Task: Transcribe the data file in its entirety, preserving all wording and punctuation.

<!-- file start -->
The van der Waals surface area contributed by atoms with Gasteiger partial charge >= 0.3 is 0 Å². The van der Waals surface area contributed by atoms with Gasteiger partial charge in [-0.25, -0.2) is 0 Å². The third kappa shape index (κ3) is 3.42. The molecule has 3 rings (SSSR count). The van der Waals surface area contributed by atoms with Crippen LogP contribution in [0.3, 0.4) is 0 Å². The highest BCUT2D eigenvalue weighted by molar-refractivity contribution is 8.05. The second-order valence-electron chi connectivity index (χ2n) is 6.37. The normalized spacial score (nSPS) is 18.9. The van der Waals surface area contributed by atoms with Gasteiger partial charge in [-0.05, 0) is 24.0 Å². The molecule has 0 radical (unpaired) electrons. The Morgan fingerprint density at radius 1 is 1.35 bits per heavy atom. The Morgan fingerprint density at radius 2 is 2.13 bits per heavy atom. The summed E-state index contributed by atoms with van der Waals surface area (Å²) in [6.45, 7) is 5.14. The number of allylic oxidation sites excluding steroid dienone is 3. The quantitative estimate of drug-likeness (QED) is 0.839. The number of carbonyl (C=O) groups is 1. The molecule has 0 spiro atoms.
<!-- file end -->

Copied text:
The van der Waals surface area contributed by atoms with Gasteiger partial charge >= 0.3 is 0 Å². The van der Waals surface area contributed by atoms with Gasteiger partial charge in [-0.25, -0.2) is 0 Å². The third kappa shape index (κ3) is 3.42. The molecule has 3 rings (SSSR count). The van der Waals surface area contributed by atoms with Crippen LogP contribution in [0.3, 0.4) is 0 Å². The highest BCUT2D eigenvalue weighted by molar-refractivity contribution is 8.05. The second-order valence-electron chi connectivity index (χ2n) is 6.37. The normalized spacial score (nSPS) is 18.9. The van der Waals surface area contributed by atoms with Gasteiger partial charge in [-0.05, 0) is 24.0 Å². The molecule has 0 radical (unpaired) electrons. The Morgan fingerprint density at radius 1 is 1.35 bits per heavy atom. The Morgan fingerprint density at radius 2 is 2.13 bits per heavy atom. The summed E-state index contributed by atoms with van der Waals surface area (Å²) in [6.45, 7) is 5.14. The number of allylic oxidation sites excluding steroid dienone is 3. The quantitative estimate of drug-likeness (QED) is 0.839. The number of carbonyl (C=O) groups is 1. The molecule has 0 spiro atoms.